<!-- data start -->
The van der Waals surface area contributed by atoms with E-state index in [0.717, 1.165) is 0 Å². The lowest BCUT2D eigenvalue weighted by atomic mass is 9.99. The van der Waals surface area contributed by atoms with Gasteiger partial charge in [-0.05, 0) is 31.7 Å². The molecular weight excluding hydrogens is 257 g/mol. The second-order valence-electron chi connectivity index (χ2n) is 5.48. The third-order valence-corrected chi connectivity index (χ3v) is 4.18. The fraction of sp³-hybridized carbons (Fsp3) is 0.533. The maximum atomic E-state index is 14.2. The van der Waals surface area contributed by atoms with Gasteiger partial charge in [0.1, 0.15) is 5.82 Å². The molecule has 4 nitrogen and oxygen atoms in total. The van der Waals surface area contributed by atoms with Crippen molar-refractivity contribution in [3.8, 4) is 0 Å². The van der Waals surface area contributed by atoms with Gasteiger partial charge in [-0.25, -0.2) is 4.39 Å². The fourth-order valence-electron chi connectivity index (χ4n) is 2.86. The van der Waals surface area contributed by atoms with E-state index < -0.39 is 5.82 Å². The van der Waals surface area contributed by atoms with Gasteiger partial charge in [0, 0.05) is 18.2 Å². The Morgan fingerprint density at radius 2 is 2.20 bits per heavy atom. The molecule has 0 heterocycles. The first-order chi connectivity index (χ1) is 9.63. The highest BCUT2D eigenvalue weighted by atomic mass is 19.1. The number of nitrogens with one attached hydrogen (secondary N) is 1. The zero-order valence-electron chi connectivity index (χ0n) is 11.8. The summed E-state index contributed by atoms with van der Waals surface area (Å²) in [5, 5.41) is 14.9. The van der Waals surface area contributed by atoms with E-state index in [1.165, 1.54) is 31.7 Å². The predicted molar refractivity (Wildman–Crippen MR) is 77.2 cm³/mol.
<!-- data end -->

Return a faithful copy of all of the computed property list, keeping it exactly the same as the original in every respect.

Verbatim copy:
The van der Waals surface area contributed by atoms with E-state index in [0.717, 1.165) is 0 Å². The lowest BCUT2D eigenvalue weighted by atomic mass is 9.99. The van der Waals surface area contributed by atoms with Gasteiger partial charge in [-0.05, 0) is 31.7 Å². The molecular weight excluding hydrogens is 257 g/mol. The second-order valence-electron chi connectivity index (χ2n) is 5.48. The third-order valence-corrected chi connectivity index (χ3v) is 4.18. The fraction of sp³-hybridized carbons (Fsp3) is 0.533. The maximum atomic E-state index is 14.2. The van der Waals surface area contributed by atoms with Gasteiger partial charge in [0.1, 0.15) is 5.82 Å². The molecule has 4 nitrogen and oxygen atoms in total. The van der Waals surface area contributed by atoms with Crippen molar-refractivity contribution in [3.8, 4) is 0 Å². The van der Waals surface area contributed by atoms with Gasteiger partial charge in [-0.25, -0.2) is 4.39 Å². The fourth-order valence-electron chi connectivity index (χ4n) is 2.86. The van der Waals surface area contributed by atoms with E-state index < -0.39 is 5.82 Å². The van der Waals surface area contributed by atoms with Gasteiger partial charge in [0, 0.05) is 18.2 Å². The Morgan fingerprint density at radius 2 is 2.20 bits per heavy atom. The molecule has 0 heterocycles. The first-order chi connectivity index (χ1) is 9.63. The highest BCUT2D eigenvalue weighted by atomic mass is 19.1. The number of nitrogens with one attached hydrogen (secondary N) is 1. The zero-order valence-electron chi connectivity index (χ0n) is 11.8. The summed E-state index contributed by atoms with van der Waals surface area (Å²) in [5, 5.41) is 14.9. The van der Waals surface area contributed by atoms with E-state index in [1.165, 1.54) is 31.7 Å². The predicted molar refractivity (Wildman–Crippen MR) is 77.2 cm³/mol.